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The Poker Counselor's Corner (49)

The Poker Counselor's Corner (49) 0001

Editor's Note: In addition to being a poker enthusiast, gambling columnist, and lecturer, John is a National Certified Counselor (NCC). He has a Master of Arts degree in Counseling from West Virginia University, and a Bachelor's degree in Psychology with a minor in Sociology from Lock Haven University. You can arrange for interviews, speaking engagements, or ask your question to "the Poker Counselor" at

A friend of mine has talked to me about working together at the online tables. Since he's away at college, he thinks that we could get away with colluding because we won't look like we live close to each other. I'm starting to get cold feet about the entire thing. - Posted at an online forum by Corona_Kid

For most people, it is much more than a simple fear of getting caught that leads to the hesitation. For all of us who love this game, there is an inherent code of ethics that seeps into our personal mindsets. Most players see cheating as a means to undercut the integrity of this great game as well as their own personal integrity. Along with that, most players do not have a positive emotional reaction to money won via underhanded methods. It all comes down to the basic psychological drive that leads us to play the game. You see, for a vast majority of players poker is not necessarily about the cash that is won or lost. Instead, most of us play poker for the psychological aspects much more than the financial aspects. We play to appease our competitive drive, for instance. Many play in order to enjoy the quest toward personal betterment. Winning should induce pride, an ego-boost, and a rush of positive energy. Winning via colluding or cheating will not produce such psychological outcomes. Instead, cheaters are often shameful of themselves and their methods. Their egos are actually harmed by the winning effort via cheating, causing their sense of self-worth to drop. Ironically, cheaters are often compelled to keep cheating from this reaction. The cheater's mind can not psychologically resolve the battle between the results and the negative emotional reaction. The cheater assumes that winning more money will help to overshadow the self-shame and bruised ego. Thus, the cheater ups the stakes and tries to win more money through more unfair tactics! When this does not psychologically satisfy the cheater, another effort is made to make up the gap via more cheating. This cycle can lead to dangerous outcomes with more and more risky cheat attempts. I know that I've pained a rather bleak picture considering it is just you and a college buddy considering some simple collusion, but I have witnessed such "innocent" beginnings cause negative personal struggle. I strongly advise you to steer clear of testing out the collusion tactics. Instead, focus on improving your game and winning in a pure poker fashion. You are sure to find that even a small profit won via great play feels much more satisfying than a big win achieved via cheating.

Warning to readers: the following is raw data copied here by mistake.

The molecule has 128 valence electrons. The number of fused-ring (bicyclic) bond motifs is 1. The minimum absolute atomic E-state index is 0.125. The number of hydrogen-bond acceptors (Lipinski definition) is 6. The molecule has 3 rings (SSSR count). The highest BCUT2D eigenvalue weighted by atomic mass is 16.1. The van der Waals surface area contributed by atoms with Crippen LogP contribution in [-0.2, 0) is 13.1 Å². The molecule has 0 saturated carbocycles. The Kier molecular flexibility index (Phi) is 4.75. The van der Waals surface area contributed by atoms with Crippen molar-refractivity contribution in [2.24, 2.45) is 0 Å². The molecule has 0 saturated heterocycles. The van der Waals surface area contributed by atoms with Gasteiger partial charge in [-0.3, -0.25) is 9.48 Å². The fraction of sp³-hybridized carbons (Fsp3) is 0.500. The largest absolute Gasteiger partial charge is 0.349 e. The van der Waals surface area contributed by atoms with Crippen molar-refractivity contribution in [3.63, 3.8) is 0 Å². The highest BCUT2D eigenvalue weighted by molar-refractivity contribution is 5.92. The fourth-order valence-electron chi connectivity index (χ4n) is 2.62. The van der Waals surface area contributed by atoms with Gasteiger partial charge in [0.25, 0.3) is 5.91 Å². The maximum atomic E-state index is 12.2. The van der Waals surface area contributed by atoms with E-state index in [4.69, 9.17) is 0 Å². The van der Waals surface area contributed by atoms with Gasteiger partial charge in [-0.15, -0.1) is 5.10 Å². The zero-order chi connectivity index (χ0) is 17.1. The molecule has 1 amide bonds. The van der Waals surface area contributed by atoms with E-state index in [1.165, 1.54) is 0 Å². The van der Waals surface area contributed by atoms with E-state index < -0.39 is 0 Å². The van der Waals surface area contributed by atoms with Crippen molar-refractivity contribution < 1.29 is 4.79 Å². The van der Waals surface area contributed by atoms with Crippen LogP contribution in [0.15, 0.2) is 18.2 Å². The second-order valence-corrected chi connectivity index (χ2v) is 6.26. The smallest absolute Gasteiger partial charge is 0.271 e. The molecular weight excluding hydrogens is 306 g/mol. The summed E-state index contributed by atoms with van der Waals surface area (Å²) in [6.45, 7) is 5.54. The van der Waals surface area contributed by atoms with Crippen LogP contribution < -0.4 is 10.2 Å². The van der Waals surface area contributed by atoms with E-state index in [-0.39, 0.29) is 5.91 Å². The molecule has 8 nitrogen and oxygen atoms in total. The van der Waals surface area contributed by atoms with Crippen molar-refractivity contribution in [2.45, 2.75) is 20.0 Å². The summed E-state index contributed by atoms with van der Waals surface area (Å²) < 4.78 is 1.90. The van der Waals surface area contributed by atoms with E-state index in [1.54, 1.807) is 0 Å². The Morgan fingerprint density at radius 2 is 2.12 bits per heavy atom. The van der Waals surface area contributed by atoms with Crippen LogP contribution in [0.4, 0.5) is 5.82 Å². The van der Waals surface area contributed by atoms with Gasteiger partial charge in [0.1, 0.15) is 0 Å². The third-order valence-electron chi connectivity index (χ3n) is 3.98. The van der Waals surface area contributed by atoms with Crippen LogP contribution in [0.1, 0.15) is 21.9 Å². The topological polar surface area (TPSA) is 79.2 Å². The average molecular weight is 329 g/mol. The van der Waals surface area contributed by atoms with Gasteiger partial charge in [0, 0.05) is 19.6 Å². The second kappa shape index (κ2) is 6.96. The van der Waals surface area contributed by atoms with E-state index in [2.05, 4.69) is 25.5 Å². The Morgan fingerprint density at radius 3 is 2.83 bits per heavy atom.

I've read your advice about not playing on tilt. I was wondering about your thoughts on playing while sick? I stayed home from work with the flu and played poker online the whole time. I ended up just about even. Do you think it was a mistake to play while being sick? - emailed Jayson S.

First, allow me to address your opening sentence stating that I advise not to play while tilting. The viewpoints that I've expressed are more focused on overcoming tilt, playing through tilt, and doing mental exercises to prevent tilt from ever occurring. Not playing poker at all when tilting can be a difficult proposition, as we are often forced to play due to tournament schedules or our own personal time schedules. I feel that we can all work to overcome tilt at the table. That being said, let me turn to the heart of your question: playing while ill. I suppose that like many aspects of poker, it depends. It boils down to the degree of the sickness, your physical and intellectual state, and the levels that you are playing. If you are honestly sick, it may be wise to drop down a level or two before venturing into a cash game. Consider this a bit of an experiment, testing the waters to see how sharp you can play. I might even log into a lower level game that takes a bit more concentration to read, such as an Omaha Hi/Lo. If you are able to play well at this sort of game, which takes mental focus and poker savvy, then you are probably in good shape to forge into higher limit games and different variants. I might avoid any multi-table tournaments, if possible. Since such a tournament may take a couple of hours to complete, you can really not predict how your illness and fatigue might affect you over that amount of time. A true key is to be sure that your physical illness does not have a negative impact on your emotional or intellectual state. Will you be able to stay patient? Will you be able to stomach a bad beat on the River without spiraling into tilt? In total, I am not opposed to playing when a bit under the weather. Just enter cautiously and play smart by doing steady self-evaluations to be sure your play and focus is acceptable.

Keep those questions coming!!

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